Republicans seem to be pulling away in the race to win a majority in the U.S. Senate. At least this week.
In mid-September, several polls seemed to be going the other way. The well-informed Washington Post analyst Chris Cillizza wrote that for the first time in this election cycle, odds favored the Democrats keeping their majority.
Two weeks later, he was singing another tune. Analysts at the Post, the New York Times, and FiveThirtyEight, in addition to psephologists Charlie Cook, Stuart Rothenberg, and Larry Sabato, all agreed.
What may have happened is this: Over the summer, Democrats used their money advantage to savage Republican opponents. When spending got equalized in September, Republicans’ numbers rose.
So Republicans retain big leads to pick up three open seats in states carried by Mitt Romney –West Virginia, Montana, and South Dakota. Republican nominees have moved ahead of three Democratic incumbents in Romney states (Alaska, Arkansas, and Louisiana) and in two target states carried by President Obama (Colorado and Iowa).
Only in North Carolina, which Romney narrowly carried, has the Republican not yet overtaken the incumbent Democrat senator Kay Hagan — and her edge is narrowing in the most recent polls.
Psephologists used to have a rule that incumbents running below 50 percent against lesser-known challengers would inevitably lose. Everyone knows them, the logic went, and half aren’t voting for them.
In seriously contested races in the last six Senate cycles, starting with 2002, only two incumbents polling at that level in September ended up winning. One was appointed to an open seat and thus probably was not widely known. Both ended up with less than 50 percent and won by plurality.
Psephological rules are made to be broken, sooner or later. Polls can fluctuate. Events or campaigning can change attitudes. Democrats now trailing might win Republican seats in Kentucky or Georgia. Or the former Democrat running as an independent in Kansas could win and cast the deciding vote for Democrats. There are ways they can hold their Senate majority. But most likely they won’t.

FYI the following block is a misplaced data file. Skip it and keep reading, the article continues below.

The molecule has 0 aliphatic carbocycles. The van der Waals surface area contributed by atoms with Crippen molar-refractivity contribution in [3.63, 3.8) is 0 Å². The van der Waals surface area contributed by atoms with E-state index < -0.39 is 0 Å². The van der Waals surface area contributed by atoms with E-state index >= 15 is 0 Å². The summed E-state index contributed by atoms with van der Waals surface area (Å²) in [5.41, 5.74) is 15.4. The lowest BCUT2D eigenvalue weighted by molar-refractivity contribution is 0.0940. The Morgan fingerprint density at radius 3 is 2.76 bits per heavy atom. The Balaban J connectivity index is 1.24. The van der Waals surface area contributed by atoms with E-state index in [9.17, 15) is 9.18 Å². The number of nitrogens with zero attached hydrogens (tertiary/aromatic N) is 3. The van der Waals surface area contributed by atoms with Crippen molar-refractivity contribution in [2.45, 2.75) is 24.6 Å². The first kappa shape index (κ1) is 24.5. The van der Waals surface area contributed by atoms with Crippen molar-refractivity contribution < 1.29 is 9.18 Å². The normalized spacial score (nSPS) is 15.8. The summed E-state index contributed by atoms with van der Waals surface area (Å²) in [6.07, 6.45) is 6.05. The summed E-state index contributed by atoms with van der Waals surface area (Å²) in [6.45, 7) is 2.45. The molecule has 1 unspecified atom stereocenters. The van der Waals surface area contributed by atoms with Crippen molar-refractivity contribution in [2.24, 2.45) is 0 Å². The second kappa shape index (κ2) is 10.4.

That should settle the ongoing argument in psephological circles about whether this is a “wave” year. Some argued that since Republicans were expected to gain only a few seats in the House — something the insiders pretty much agree on — and since they were by no means certain of winning a Senate majority, it might not be a wave at all.
But it depends on what your benchmark is. In 2012, Republicans won 234 House seats — the second most they’ve won since 1946, just behind the 242 in 2010. Expecting them to gain anything like the 63 seats they did in 2010 or the 52 in 1994 was always unrealistic.
As for Senate elections, the Republicans entered this cycle down 55 to 45. It’s noteworthy when well-informed analysts give a party a better-than-even chance of making a net gain of six Senate seats, as they have throughout this cycle. I can’t remember consensus predictions of six-Senate-seat gains in 1974, 1980, 1994, or 2006 — all now regarded as wave years.
All of which is to say that focusing too closely on fluctuations in the polls risks losing sight of the bigger picture. Rewind back five years: The Obama Democrats expected their major policies to be popular. They expected that most voters would be grateful for the stimulus package, for Obamacare, for raising the tax rate on high earners. They aren’t.
Democrats expected that running for reelection, they’d be running ads touting these genuine accomplishments. They aren’t. Instead, you get personal attacks on Republican nominees and oldie-but-supposedly-goodie reprises of the “war on women” theme.
Out in Colorado, about half of Democrat Mark Udall’s TV spots have been on abortion. Even liberal commentators are questioning whether that’s smart. But maybe the Udall consultants sitting around the table can’t come up with anything better.
Early in the 2010 cycle, Barack Obama told an Arkansas House Democrat that he needn’t worry about voters because “you’ve got me.” Today, all four Arkansas House seats are held by Republicans. Democratic Senate candidates in multiple states have been shunning Obama campaign appearances.
We’re watching a wave come in. We just can’t be sure how far it goes.
— Michael Barone is senior political analyst for the Washington Examiner. © 2014 The Washington Examiner. Distributed by Creators.com